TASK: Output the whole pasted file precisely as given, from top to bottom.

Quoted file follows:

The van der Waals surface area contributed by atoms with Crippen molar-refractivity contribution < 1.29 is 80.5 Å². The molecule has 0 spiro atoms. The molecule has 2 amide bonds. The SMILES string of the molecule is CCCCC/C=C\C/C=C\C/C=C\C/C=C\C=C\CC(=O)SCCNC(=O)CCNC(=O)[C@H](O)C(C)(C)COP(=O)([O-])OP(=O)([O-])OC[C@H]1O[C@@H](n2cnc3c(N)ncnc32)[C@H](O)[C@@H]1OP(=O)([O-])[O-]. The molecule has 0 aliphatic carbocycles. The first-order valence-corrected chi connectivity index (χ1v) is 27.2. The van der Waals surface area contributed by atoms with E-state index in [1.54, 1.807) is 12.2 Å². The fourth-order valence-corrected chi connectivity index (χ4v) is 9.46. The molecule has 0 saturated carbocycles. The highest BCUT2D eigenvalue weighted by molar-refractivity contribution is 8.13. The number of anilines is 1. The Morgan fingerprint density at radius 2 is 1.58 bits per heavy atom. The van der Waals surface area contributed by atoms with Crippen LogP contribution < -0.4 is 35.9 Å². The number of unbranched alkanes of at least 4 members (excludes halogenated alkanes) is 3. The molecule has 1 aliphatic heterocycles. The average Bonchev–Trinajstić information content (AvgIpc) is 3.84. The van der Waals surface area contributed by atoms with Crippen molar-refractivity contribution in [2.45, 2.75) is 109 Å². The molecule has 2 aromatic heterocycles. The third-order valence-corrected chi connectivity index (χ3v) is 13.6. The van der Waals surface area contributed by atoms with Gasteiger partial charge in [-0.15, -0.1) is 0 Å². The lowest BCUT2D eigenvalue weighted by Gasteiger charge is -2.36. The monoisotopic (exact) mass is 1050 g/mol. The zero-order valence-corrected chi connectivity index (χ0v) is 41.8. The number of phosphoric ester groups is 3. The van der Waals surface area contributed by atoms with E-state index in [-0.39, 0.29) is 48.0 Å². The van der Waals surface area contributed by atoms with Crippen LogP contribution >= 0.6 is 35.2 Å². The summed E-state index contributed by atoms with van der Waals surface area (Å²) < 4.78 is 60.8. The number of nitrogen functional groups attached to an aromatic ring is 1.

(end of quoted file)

The van der Waals surface area contributed by atoms with Crippen molar-refractivity contribution < 1.29 is 80.5 Å². The molecule has 0 spiro atoms. The molecule has 2 amide bonds. The SMILES string of the molecule is CCCCC/C=C\C/C=C\C/C=C\C/C=C\C=C\CC(=O)SCCNC(=O)CCNC(=O)[C@H](O)C(C)(C)COP(=O)([O-])OP(=O)([O-])OC[C@H]1O[C@@H](n2cnc3c(N)ncnc32)[C@H](O)[C@@H]1OP(=O)([O-])[O-]. The molecule has 0 aliphatic carbocycles. The first-order valence-corrected chi connectivity index (χ1v) is 27.2. The van der Waals surface area contributed by atoms with E-state index in [1.54, 1.807) is 12.2 Å². The fourth-order valence-corrected chi connectivity index (χ4v) is 9.46. The molecule has 0 saturated carbocycles. The highest BCUT2D eigenvalue weighted by molar-refractivity contribution is 8.13. The number of anilines is 1. The Morgan fingerprint density at radius 2 is 1.58 bits per heavy atom. The van der Waals surface area contributed by atoms with Crippen LogP contribution < -0.4 is 35.9 Å². The number of unbranched alkanes of at least 4 members (excludes halogenated alkanes) is 3. The molecule has 1 aliphatic heterocycles. The average Bonchev–Trinajstić information content (AvgIpc) is 3.84. The van der Waals surface area contributed by atoms with Crippen molar-refractivity contribution in [2.45, 2.75) is 109 Å². The molecule has 2 aromatic heterocycles. The third-order valence-corrected chi connectivity index (χ3v) is 13.6. The van der Waals surface area contributed by atoms with Gasteiger partial charge in [-0.15, -0.1) is 0 Å². The lowest BCUT2D eigenvalue weighted by Gasteiger charge is -2.36. The monoisotopic (exact) mass is 1050 g/mol. The zero-order valence-corrected chi connectivity index (χ0v) is 41.8. The number of phosphoric ester groups is 3. The van der Waals surface area contributed by atoms with E-state index in [-0.39, 0.29) is 48.0 Å². The van der Waals surface area contributed by atoms with Crippen LogP contribution >= 0.6 is 35.2 Å². The summed E-state index contributed by atoms with van der Waals surface area (Å²) < 4.78 is 60.8. The number of nitrogen functional groups attached to an aromatic ring is 1.